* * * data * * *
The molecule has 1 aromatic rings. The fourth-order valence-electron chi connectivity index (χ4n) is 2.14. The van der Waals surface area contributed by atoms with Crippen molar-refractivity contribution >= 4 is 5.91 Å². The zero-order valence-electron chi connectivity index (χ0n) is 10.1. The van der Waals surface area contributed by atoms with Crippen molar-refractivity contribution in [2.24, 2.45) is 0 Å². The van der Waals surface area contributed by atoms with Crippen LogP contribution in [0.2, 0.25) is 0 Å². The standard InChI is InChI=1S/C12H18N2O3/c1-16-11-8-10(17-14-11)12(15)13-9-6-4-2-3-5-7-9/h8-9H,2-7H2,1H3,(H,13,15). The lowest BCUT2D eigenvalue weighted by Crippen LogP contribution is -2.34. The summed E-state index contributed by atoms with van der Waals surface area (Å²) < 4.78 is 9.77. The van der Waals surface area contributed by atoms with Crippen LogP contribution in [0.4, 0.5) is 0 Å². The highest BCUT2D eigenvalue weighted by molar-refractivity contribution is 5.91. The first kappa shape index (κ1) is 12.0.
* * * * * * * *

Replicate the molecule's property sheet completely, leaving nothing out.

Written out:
The molecule has 1 aromatic rings. The fourth-order valence-electron chi connectivity index (χ4n) is 2.14. The van der Waals surface area contributed by atoms with Crippen molar-refractivity contribution >= 4 is 5.91 Å². The zero-order valence-electron chi connectivity index (χ0n) is 10.1. The van der Waals surface area contributed by atoms with Crippen molar-refractivity contribution in [2.24, 2.45) is 0 Å². The van der Waals surface area contributed by atoms with Crippen LogP contribution in [0.2, 0.25) is 0 Å². The standard InChI is InChI=1S/C12H18N2O3/c1-16-11-8-10(17-14-11)12(15)13-9-6-4-2-3-5-7-9/h8-9H,2-7H2,1H3,(H,13,15). The lowest BCUT2D eigenvalue weighted by Crippen LogP contribution is -2.34. The summed E-state index contributed by atoms with van der Waals surface area (Å²) < 4.78 is 9.77. The van der Waals surface area contributed by atoms with Crippen LogP contribution in [0.4, 0.5) is 0 Å². The highest BCUT2D eigenvalue weighted by molar-refractivity contribution is 5.91. The first kappa shape index (κ1) is 12.0.